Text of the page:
2013 Wellington Jazz Festival on Cuba (6-8 June) is not too far away so it’s time we started taking a closer look at the programme.
Let's take a looke at two upcoming acts: profiling Chucho Valdés and MANTIS: The Music of Drew Menzies,
Hailed as “the dean of Latin jazz” and “one of the world’s great virtuosic pianists” by The New York Times, multi-Grammy Award winner Chucho Valdés has recorded over 80 CDs during his illustrious career, performed in such prestigious venues as Carnegie Hall, the Kennedy Centre and the Hollywood Bowl, and joined countless jazz masters on stage - including Herbie Hancock, Dizzy Gillespie, Wynton Marsalis and Chick Corea.
Born in 1941 in Havana, Cuba, Valdés began his musical life at home under the direction of his parents. His mother Pilar Rodríguez was a singer and piano teacher and his father, the great Bebo Valdés. At three years old, Valdés could already play the melodies he heard on the radio by ear using both hands in any key.
Valdés' headline WJF act with the Afro-Cuban Messengers is his first ever New Zealand performance – “a once in a lifetime opportunity for Kiwi audiences” says WJF Artistic Director Shelagh Magadza. “Chucho Valdés is unique in that he has invented his own special sound. He’s one of those granddaddies of jazz – I'm really looking forward to seeing him perform.”
Book tickets to see Chucho Valdés and the Afro-Cuban Messengers
Find out more about Chucho Valdés on his website.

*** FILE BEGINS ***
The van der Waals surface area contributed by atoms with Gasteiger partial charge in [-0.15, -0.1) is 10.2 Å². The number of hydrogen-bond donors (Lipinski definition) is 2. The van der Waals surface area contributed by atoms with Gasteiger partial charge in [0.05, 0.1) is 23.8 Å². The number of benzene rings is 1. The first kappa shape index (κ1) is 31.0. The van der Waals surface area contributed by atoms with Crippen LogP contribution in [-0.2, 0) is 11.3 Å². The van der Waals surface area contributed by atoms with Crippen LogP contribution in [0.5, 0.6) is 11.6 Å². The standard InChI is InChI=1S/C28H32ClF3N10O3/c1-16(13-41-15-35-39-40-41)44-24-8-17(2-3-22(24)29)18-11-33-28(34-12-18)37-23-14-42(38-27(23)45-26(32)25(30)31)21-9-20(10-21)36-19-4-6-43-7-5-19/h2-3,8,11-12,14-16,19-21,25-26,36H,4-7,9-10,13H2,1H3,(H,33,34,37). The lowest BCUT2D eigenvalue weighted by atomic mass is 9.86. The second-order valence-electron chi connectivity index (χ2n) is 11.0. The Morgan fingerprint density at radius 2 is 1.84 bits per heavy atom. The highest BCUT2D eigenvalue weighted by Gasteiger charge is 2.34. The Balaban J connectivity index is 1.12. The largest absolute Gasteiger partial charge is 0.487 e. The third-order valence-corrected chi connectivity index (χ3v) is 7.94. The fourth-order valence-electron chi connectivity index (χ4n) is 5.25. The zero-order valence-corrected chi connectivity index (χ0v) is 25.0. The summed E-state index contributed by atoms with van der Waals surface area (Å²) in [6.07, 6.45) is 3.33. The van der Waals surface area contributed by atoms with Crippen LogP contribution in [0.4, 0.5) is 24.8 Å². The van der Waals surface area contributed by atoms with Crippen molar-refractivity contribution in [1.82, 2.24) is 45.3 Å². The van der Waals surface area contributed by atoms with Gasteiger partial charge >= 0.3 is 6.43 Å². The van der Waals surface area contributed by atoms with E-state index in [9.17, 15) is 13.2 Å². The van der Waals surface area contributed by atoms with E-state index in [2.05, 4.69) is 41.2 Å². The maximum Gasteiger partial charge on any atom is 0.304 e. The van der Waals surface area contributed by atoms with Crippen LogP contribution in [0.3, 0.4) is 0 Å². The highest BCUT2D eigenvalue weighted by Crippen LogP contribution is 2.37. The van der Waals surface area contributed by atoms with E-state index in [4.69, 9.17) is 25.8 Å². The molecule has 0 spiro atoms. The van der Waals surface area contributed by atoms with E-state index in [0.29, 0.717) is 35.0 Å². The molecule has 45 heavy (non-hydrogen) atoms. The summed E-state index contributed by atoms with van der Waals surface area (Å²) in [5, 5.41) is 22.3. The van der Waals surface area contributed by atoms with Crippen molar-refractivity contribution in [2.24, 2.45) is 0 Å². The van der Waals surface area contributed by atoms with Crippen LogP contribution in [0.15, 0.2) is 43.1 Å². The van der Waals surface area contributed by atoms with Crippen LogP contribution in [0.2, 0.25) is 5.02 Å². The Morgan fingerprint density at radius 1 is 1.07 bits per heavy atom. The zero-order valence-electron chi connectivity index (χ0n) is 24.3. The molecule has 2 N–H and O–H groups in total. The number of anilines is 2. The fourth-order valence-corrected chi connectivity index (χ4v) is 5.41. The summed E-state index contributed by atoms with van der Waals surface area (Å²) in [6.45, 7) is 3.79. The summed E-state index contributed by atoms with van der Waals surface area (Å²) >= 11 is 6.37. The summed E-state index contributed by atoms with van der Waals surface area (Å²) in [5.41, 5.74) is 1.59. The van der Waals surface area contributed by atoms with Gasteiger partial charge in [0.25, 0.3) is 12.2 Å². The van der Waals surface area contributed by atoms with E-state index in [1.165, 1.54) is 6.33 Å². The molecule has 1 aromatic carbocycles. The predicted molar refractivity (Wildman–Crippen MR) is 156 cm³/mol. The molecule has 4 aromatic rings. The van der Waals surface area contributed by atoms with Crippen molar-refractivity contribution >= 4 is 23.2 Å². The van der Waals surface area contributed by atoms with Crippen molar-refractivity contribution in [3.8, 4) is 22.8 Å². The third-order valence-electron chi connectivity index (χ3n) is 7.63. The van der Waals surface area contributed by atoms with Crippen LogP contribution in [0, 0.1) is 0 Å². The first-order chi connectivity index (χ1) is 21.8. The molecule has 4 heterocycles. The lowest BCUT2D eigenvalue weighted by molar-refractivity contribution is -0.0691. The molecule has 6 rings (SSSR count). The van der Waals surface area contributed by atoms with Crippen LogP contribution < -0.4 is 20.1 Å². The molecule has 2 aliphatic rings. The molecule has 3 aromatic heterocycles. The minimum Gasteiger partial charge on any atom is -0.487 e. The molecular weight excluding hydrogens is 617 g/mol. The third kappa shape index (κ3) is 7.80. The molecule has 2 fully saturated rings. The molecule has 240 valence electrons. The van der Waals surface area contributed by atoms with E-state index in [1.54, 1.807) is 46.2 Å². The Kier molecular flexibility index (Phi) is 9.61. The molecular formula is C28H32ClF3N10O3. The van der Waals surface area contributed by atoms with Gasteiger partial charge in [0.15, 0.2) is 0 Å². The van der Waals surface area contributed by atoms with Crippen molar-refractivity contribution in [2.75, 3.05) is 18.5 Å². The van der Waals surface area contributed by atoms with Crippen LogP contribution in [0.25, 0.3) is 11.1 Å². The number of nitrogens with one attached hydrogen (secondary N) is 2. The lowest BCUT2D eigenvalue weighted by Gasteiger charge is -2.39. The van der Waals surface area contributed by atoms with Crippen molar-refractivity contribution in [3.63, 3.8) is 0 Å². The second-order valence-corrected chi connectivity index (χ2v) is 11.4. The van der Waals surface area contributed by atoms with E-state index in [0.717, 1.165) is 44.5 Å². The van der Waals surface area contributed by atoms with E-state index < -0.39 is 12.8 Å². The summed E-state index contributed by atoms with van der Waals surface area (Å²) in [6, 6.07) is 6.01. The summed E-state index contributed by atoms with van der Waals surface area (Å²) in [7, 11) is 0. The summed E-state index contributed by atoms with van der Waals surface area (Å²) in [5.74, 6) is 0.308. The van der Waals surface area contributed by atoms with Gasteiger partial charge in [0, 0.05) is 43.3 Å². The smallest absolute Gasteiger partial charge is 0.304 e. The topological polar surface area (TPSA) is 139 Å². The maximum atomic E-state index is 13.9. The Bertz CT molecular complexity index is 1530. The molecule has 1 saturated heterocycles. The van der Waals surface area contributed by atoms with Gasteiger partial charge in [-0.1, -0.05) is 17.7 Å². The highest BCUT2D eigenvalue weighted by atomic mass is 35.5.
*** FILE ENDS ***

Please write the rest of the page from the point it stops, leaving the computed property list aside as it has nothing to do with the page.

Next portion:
The WJF performance of MANTIS: The Music of Drew Menzies is not just an album launch – it’s the culmination of years of hard work and collaboration in celebration of one of New Zealand's best jazz and classical double bassists: Drew Menzies (1976-2007).
Jazz Notes caught up with MANTIS drummer and arranger Reuben Bradley recently to get a low-down on the project.
“MANTIS was one of Drew’s nicknames”, says Reuben. “He had these long gangly limbs and powerful fingers – and he wrapped himself around the double pass like a contortionist! We couldn’t resist giving the album his name.”
Drew stood out for other reasons too. His ability to perform both jazz and classical double bass to a very high level and his flair for composition drew enormous respect, not least from John Psathas who worked on the string arrangements for the album and introduced the New Zealand String Quartet to the mix.
The project took life after Reuben was handed a mountain of manuscripts bought back from Drew’s home in the US by his parents. “I kept saying to myself: someone's got to do something for Drew’s music,” says Reuben. “Gradually it dawned on me that that someone was me.” Picking through the many pages of Drew's music, Reuben began to collate a list of pieces that he felt truly summed up Drew’s sound, finally settling on the nine pieces you can hear in the MANTIS album.
Although some of Drew’s compositions were recorded, unfortunately those tracks were lost post-production. The MANTIS album is the only known recording of these manuscripts and the concert is the first time the music will be played live in its entirety.
Book tickets to see MANTIS: The Music of Drew Menzies
Purchase the MANTIS album online (proceeds go to the 'Drew Menzies Memorial Scholarship for young Double Bass players')
Find out more about MANTIS: The Music of Drew Menzies on Reuben Bradley’s website
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